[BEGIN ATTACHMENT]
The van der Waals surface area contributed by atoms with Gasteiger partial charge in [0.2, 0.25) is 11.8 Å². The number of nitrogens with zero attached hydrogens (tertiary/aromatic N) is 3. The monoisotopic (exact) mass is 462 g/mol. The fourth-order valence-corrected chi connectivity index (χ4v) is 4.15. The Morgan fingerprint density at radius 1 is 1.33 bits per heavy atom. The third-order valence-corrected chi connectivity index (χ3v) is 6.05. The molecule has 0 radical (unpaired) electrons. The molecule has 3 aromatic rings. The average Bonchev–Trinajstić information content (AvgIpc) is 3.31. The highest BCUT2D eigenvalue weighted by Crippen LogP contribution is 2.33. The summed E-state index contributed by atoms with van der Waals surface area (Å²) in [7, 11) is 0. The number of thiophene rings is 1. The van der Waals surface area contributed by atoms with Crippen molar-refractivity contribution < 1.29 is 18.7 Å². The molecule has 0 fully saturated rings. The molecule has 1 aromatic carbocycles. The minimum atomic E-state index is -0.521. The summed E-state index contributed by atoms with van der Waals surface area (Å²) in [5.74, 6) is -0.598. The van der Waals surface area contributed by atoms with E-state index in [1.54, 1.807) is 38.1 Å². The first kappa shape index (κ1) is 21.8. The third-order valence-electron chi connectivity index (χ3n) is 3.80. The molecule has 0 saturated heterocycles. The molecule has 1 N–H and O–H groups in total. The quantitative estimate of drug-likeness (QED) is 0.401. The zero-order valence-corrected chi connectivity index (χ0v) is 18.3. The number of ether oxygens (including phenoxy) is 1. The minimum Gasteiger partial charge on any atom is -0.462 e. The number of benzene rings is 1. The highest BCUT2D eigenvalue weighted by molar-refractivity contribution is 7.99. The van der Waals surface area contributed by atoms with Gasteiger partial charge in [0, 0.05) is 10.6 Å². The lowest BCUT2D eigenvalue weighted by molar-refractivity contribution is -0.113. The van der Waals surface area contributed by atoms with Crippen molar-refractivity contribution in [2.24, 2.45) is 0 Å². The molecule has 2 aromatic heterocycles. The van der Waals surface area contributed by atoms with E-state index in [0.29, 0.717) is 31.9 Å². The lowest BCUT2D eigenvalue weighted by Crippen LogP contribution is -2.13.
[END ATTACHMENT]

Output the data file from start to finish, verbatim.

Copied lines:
The van der Waals surface area contributed by atoms with Gasteiger partial charge in [0.2, 0.25) is 11.8 Å². The number of nitrogens with zero attached hydrogens (tertiary/aromatic N) is 3. The monoisotopic (exact) mass is 462 g/mol. The fourth-order valence-corrected chi connectivity index (χ4v) is 4.15. The Morgan fingerprint density at radius 1 is 1.33 bits per heavy atom. The third-order valence-corrected chi connectivity index (χ3v) is 6.05. The molecule has 0 radical (unpaired) electrons. The molecule has 3 aromatic rings. The average Bonchev–Trinajstić information content (AvgIpc) is 3.31. The highest BCUT2D eigenvalue weighted by Crippen LogP contribution is 2.33. The summed E-state index contributed by atoms with van der Waals surface area (Å²) in [7, 11) is 0. The number of thiophene rings is 1. The van der Waals surface area contributed by atoms with Crippen molar-refractivity contribution < 1.29 is 18.7 Å². The molecule has 0 fully saturated rings. The molecule has 1 aromatic carbocycles. The minimum atomic E-state index is -0.521. The summed E-state index contributed by atoms with van der Waals surface area (Å²) in [5.74, 6) is -0.598. The van der Waals surface area contributed by atoms with E-state index in [1.54, 1.807) is 38.1 Å². The first kappa shape index (κ1) is 21.8. The third-order valence-electron chi connectivity index (χ3n) is 3.80. The molecule has 0 saturated heterocycles. The molecule has 1 N–H and O–H groups in total. The quantitative estimate of drug-likeness (QED) is 0.401. The zero-order valence-corrected chi connectivity index (χ0v) is 18.3. The number of ether oxygens (including phenoxy) is 1. The minimum Gasteiger partial charge on any atom is -0.462 e. The number of benzene rings is 1. The highest BCUT2D eigenvalue weighted by molar-refractivity contribution is 7.99. The van der Waals surface area contributed by atoms with Gasteiger partial charge in [0, 0.05) is 10.6 Å². The lowest BCUT2D eigenvalue weighted by molar-refractivity contribution is -0.113. The van der Waals surface area contributed by atoms with Crippen molar-refractivity contribution in [2.24, 2.45) is 0 Å². The molecule has 2 aromatic heterocycles. The van der Waals surface area contributed by atoms with E-state index in [0.29, 0.717) is 31.9 Å². The lowest BCUT2D eigenvalue weighted by Crippen LogP contribution is -2.13.